• Ethics,  Lawyers

    How To Avoid Being GM’ed: The Wrongs and Rights of Clients and Lawyers

    The GM internal-investigation report  about ignition-switch problems raises a host of issues, one of which is its unusually sharp criticism of GM internal lawyers.  Criticism of lawyers is nothing new, of course.  Lawyer-jokes always blame lawyers; lawyers’ spouses frequently blame lawyers; clients sometimes blame lawyers. But public reports drafted by lawyers infrequently blame lawyers, so this one merits attention, most especially by internal lawyers in large organizations; by the outside counsel who serve them; and by the businesspeople who are the true clients.   What are the key takeaways? The Normal, Uneasy.   Skim the report.  (Just skim it — it’s too long to read cover to cover without heroin.  If…

  • Cocktails,  Crime Fiction

    Cocktails and Crime: Martini Quiz, Vermouth Ratios, Posner v. Holmes, New Gins and Crime Conventioneers

    As is customary on Friday, a few White Collar Wire notes on cocktails and crime fiction. June 19 was “World Martini Day.”  Seriously.  The London Telegraph posted a martini quiz.  How deep is your see-through knowledge?  Here is the first question: Q.1 The martini, a mix of gin and vermouth with a lemon twist or olive, is one of our most famous cocktails, but its history is cloudy. Which one of these is not a legend about its origin? It is a descendent of an earlier drink called the Martinez, which was invented in the Californian town of the same name in the 19th century It was a created in a…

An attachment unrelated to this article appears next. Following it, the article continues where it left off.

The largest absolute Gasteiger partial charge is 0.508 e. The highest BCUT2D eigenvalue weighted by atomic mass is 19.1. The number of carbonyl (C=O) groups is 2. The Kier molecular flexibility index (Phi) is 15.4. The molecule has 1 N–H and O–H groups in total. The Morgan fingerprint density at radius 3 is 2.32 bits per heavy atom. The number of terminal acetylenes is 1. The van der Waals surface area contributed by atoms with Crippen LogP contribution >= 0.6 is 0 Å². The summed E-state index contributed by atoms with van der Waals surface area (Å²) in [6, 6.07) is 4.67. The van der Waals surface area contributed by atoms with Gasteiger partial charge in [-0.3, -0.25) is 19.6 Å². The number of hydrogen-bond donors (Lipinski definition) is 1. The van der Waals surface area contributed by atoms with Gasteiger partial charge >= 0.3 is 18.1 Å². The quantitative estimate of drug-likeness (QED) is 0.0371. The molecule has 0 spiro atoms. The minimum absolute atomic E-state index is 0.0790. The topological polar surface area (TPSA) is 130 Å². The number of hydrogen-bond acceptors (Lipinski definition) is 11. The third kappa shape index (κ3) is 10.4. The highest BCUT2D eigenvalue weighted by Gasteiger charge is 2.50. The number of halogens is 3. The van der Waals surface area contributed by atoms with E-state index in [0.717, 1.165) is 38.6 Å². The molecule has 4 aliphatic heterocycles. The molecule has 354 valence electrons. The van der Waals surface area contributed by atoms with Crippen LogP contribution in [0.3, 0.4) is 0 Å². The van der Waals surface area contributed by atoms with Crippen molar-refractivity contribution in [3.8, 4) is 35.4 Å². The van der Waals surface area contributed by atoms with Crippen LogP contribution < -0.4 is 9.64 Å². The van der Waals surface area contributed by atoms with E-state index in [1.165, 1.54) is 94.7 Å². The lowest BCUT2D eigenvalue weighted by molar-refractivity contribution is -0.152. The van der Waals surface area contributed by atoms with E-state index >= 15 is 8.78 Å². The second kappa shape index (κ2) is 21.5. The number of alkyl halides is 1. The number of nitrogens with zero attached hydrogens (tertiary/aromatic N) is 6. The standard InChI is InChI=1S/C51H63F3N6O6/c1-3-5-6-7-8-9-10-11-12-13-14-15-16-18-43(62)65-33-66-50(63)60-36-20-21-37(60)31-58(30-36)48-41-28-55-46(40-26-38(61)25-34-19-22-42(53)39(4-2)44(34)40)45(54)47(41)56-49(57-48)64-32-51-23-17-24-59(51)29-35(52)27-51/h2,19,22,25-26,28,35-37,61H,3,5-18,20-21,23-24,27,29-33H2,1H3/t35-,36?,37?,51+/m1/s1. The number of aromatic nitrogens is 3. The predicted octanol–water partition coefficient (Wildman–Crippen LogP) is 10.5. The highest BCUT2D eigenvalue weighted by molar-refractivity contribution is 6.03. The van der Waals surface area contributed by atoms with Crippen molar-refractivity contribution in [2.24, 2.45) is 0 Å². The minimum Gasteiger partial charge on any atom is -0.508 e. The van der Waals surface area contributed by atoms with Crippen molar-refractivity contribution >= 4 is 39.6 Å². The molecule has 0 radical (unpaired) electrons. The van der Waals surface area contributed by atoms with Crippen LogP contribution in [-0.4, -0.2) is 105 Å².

• Public Corruption

    Public Corruption, Alabama, the Hurry-Up Offense and Lynyrd Skynyrd

    According to the  FCPA Blog, Alabama is supposedly the 6th most-corrupt state in the Union.  Mississippi takes top honors.  Oregon claims to be the least corrupt.  (Perhaps the Ducks’ hurry-up offense leaves no time for kickbacks).  Here is the full study. By “corruption,” the authors focus on public corruption as prosecuted by DOJ’s Public Integrity Section.     Public Integrity’s track record in Alabama has been mixed, though, most recently in the “bingo” acquittals. For some white-collar defendants, it may be Sweet Home, Alabama after all, but there can be immense pain, expense and destruction along the way.

  • Brady/Giglio,  Cooperation Agreements,  Witnesses

    The Agatha Christie School of Cooperating Witnesses

    From Lawrence S. Goldman and our friends at White Collar Crime Prof blog, a summary of a Second Circuit decision  addressing (1) the extent to which prosecutors can “bolster” cooperating witnesses’ testimony by relying on their cooperation agreements and (2) whether or not the tardy production of Brady and Jencks material matters.   (Answer: it doesn’t).  In particular: The opinion also excuses, but does not condone, the improper failure of the government to turn over handwritten notes by a testifying agent which were discovered in the later examination of another agent and belatedly revealed to the defense.  The notes should have been revealed earlier, says the Court, not only since they included…